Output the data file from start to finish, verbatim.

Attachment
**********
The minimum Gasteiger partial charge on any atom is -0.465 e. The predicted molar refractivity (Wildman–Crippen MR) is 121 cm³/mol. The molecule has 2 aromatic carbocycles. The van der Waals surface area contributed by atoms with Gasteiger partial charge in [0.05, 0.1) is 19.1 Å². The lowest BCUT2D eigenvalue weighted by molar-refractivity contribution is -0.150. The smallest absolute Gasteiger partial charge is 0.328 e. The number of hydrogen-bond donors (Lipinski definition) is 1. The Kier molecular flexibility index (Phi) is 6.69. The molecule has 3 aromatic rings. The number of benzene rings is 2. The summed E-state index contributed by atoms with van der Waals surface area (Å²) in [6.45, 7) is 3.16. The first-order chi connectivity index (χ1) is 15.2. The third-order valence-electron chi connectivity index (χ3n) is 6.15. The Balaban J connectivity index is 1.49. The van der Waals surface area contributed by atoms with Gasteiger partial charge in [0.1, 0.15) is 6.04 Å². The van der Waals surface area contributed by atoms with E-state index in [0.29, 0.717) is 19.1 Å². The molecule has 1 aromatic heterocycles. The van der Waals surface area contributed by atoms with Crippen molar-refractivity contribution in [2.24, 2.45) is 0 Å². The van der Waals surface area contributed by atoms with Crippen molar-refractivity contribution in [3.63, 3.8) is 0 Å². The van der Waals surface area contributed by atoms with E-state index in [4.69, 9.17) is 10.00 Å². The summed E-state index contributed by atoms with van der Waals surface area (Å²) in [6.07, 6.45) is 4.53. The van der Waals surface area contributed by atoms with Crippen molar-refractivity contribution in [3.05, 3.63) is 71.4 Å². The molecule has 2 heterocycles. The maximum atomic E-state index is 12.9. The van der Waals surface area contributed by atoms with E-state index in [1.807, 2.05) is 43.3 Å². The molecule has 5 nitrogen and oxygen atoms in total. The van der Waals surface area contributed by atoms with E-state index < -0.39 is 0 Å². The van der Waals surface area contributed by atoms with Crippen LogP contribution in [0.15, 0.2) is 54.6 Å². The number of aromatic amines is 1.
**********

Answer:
The minimum Gasteiger partial charge on any atom is -0.465 e. The predicted molar refractivity (Wildman–Crippen MR) is 121 cm³/mol. The molecule has 2 aromatic carbocycles. The van der Waals surface area contributed by atoms with Gasteiger partial charge in [0.05, 0.1) is 19.1 Å². The lowest BCUT2D eigenvalue weighted by molar-refractivity contribution is -0.150. The smallest absolute Gasteiger partial charge is 0.328 e. The number of hydrogen-bond donors (Lipinski definition) is 1. The Kier molecular flexibility index (Phi) is 6.69. The molecule has 3 aromatic rings. The number of benzene rings is 2. The summed E-state index contributed by atoms with van der Waals surface area (Å²) in [6.45, 7) is 3.16. The first-order chi connectivity index (χ1) is 15.2. The third-order valence-electron chi connectivity index (χ3n) is 6.15. The Balaban J connectivity index is 1.49. The van der Waals surface area contributed by atoms with Gasteiger partial charge in [0.1, 0.15) is 6.04 Å². The van der Waals surface area contributed by atoms with E-state index in [0.29, 0.717) is 19.1 Å². The molecule has 1 aromatic heterocycles. The van der Waals surface area contributed by atoms with Crippen molar-refractivity contribution in [2.24, 2.45) is 0 Å². The van der Waals surface area contributed by atoms with Crippen molar-refractivity contribution in [3.63, 3.8) is 0 Å². The van der Waals surface area contributed by atoms with E-state index in [4.69, 9.17) is 10.00 Å². The summed E-state index contributed by atoms with van der Waals surface area (Å²) in [6.07, 6.45) is 4.53. The van der Waals surface area contributed by atoms with Crippen molar-refractivity contribution in [3.05, 3.63) is 71.4 Å². The molecule has 2 heterocycles. The maximum atomic E-state index is 12.9. The van der Waals surface area contributed by atoms with E-state index in [1.807, 2.05) is 43.3 Å². The molecule has 5 nitrogen and oxygen atoms in total. The van der Waals surface area contributed by atoms with E-state index < -0.39 is 0 Å². The van der Waals surface area contributed by atoms with Crippen LogP contribution in [0.15, 0.2) is 54.6 Å². The number of aromatic amines is 1.